What is Nanotechnology?
Nanotechnology is a broad term that encompasses many application specific technologies & research into objects that are a nanometer or smaller (Nanometer being one billionth of a meter). Nanotechnology is expected to revolutionize our world much the same way that Airplanes, Televisions & Telecom revolutionized the 20 th century. Imagine a thousand machines being able to fit in an area the size of a pinhead, or a spaceship that can repair itself mid-flight.
The foundation of nanotechnology is understanding how to manipulate specific atoms to create a desired result. Since it is known that positive & negative atoms attract much like magnets, the next step is to begin to use these atoms one at a time to produce a machine using the least amount of atoms possible. There are three primary stems to creating nanotechnology-based good.
1. Manipulation of Single Atoms – The basis for all nanotechnology, the manipulation & control of individual atoms is essential to begin the development & programming of assemblers. Scientists have already demonstrated this ability, in as early as 1990, where IBM positioned 35 Xenon Atoms to spell out the letters IBM.
2. Development of nanoscopic machine called assemblers – The assemblers will have the ability to be programmed to manipulate molecules & atoms to create materials one atom at a time. Since it would take many years for a single assembler to create a desired material, billions or even trillions of assemblers will work together to develop products in an acceptable timeframe.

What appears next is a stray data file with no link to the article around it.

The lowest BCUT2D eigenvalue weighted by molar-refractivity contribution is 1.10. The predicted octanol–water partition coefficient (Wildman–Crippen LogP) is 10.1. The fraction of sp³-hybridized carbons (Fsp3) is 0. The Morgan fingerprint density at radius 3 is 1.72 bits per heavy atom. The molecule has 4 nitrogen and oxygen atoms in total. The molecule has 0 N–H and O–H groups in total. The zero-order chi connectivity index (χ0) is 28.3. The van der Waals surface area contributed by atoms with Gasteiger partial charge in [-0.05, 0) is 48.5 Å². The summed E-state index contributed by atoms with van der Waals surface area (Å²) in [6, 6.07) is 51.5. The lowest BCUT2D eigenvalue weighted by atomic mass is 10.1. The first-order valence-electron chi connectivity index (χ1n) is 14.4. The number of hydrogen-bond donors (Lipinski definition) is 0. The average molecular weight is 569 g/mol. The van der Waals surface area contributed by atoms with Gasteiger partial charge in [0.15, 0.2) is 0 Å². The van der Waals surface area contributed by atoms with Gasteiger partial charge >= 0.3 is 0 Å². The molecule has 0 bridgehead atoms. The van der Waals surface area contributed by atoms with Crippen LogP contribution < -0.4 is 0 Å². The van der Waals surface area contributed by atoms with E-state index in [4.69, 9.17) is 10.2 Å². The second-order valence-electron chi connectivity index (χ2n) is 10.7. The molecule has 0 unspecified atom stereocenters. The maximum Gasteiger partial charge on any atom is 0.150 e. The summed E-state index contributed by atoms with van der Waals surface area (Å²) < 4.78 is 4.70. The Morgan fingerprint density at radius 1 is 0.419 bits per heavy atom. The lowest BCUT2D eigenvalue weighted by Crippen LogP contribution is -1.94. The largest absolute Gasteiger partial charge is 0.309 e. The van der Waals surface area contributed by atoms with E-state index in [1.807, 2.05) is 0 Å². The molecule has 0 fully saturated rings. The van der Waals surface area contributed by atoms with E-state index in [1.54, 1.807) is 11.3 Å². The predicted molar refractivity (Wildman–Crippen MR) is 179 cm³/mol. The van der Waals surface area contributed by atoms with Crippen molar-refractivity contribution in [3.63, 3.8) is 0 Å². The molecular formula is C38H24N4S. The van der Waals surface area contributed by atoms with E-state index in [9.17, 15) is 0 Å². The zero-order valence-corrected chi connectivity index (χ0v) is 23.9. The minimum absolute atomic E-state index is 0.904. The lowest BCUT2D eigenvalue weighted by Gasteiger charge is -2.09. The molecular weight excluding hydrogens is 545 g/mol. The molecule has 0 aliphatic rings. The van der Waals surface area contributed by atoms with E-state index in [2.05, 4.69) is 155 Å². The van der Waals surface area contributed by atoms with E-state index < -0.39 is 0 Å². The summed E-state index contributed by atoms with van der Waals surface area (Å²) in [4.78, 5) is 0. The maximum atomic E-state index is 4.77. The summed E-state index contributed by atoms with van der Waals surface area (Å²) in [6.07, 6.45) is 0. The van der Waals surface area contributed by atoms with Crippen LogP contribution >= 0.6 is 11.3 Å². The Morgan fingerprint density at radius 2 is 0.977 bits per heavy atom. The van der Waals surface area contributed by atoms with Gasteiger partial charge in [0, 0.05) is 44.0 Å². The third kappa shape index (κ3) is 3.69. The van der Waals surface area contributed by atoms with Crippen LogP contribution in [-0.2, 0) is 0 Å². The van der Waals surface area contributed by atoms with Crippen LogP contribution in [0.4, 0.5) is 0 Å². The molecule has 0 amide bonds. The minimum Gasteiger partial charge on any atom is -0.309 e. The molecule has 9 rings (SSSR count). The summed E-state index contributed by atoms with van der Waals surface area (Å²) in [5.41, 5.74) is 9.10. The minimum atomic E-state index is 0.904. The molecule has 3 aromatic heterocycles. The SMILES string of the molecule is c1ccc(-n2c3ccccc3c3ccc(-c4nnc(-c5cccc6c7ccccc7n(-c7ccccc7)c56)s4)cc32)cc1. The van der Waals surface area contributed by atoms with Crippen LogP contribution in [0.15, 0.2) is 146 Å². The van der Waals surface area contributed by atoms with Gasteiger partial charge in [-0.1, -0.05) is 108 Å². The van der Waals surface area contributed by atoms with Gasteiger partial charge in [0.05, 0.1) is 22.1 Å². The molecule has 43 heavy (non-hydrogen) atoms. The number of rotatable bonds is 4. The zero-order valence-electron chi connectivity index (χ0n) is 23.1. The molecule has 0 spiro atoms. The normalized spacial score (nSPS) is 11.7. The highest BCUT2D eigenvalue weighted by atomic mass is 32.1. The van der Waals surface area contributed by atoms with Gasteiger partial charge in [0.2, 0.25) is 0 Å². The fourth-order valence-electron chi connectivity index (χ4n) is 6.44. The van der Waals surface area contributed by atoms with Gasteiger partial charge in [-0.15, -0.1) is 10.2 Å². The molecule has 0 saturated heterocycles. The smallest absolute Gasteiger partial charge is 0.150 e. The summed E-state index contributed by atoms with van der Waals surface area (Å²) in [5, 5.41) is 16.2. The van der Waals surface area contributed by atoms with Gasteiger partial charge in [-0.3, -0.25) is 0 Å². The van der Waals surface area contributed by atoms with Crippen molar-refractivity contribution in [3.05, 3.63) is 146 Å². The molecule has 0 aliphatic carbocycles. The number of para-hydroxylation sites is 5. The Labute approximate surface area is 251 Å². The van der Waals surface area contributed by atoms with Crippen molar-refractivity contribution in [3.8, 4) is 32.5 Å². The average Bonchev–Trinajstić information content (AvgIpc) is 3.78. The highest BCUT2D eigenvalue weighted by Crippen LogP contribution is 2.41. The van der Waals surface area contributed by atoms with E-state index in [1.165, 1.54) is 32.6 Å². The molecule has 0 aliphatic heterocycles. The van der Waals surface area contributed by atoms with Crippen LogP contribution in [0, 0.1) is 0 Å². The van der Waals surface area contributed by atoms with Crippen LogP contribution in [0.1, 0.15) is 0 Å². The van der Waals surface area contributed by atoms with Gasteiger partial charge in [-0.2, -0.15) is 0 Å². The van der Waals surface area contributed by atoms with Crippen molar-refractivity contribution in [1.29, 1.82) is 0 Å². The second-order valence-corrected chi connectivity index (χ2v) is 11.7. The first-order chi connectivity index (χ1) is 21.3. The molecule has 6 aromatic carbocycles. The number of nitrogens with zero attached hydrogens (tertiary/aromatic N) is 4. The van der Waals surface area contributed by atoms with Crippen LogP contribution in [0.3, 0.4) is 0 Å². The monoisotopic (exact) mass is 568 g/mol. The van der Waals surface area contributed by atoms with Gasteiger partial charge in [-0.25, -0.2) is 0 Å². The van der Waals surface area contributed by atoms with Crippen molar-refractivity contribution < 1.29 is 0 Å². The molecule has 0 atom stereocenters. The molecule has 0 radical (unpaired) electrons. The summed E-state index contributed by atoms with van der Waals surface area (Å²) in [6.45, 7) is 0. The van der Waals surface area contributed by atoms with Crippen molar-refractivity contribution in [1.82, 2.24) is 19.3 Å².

3. Application of Replicators – Replicators will be manufactured & employed to mass produce assemblers. Since the creation of assemblers manually is extremely resource consuming it makes sense to develop a nanofactory where nano machines will build themselves.
The Replicators & assemblers will work in tangent to create products automatically. Eventually this will allow products to be reproduced more efficiently & at a reduced cost. With the increase in Government national spending on research & development, there is definitely commitment to the research & development into furthering our understanding & control of nanotechnology. Though results will not be instantaneous, we will start to see developments shortly. Some of the things we are likely to see in the near future are:
Stronger Fibers – Already Buckytubes have demonstrated the effectiveness of nanotechnology, reaching close to 90% of their theoretical breaking point (in constrast, Steel achieves less than 10%). Nano machines will also eventually be able to construct such things as water, food & even diamonds.
Faster Computers – Modern cay silicon computers are quickly reaching their limits due to the size needed & heat produced from power consumption. Nanotechnology will enable manufactures to design & build molecular computers capable of storing terabytes of information while reducing size to that of a deck of cards, or even smaller.
Medical Revolution – Nanobot will be produced with the ability to be consumed by patients to attack & cure specific ailments. The nanobots could be programmed to reconstruct the viruses or affected cells to make them harmless. Nanobots will also make delicate surgery easier. Where such nanosurgeons are implemented, the refined level of detail at which they will work will be hundreds of times more precise than the sharpest scalpel, all while doing away with the scars that conventional surgery leaves behind.
Environmental applications – Imagine airborne nanobots that could be programmed to clean up oil spills instantly, or purify drinking water. Our reliance on renewable resources could be reduced through constructing equivalent products using nanobots.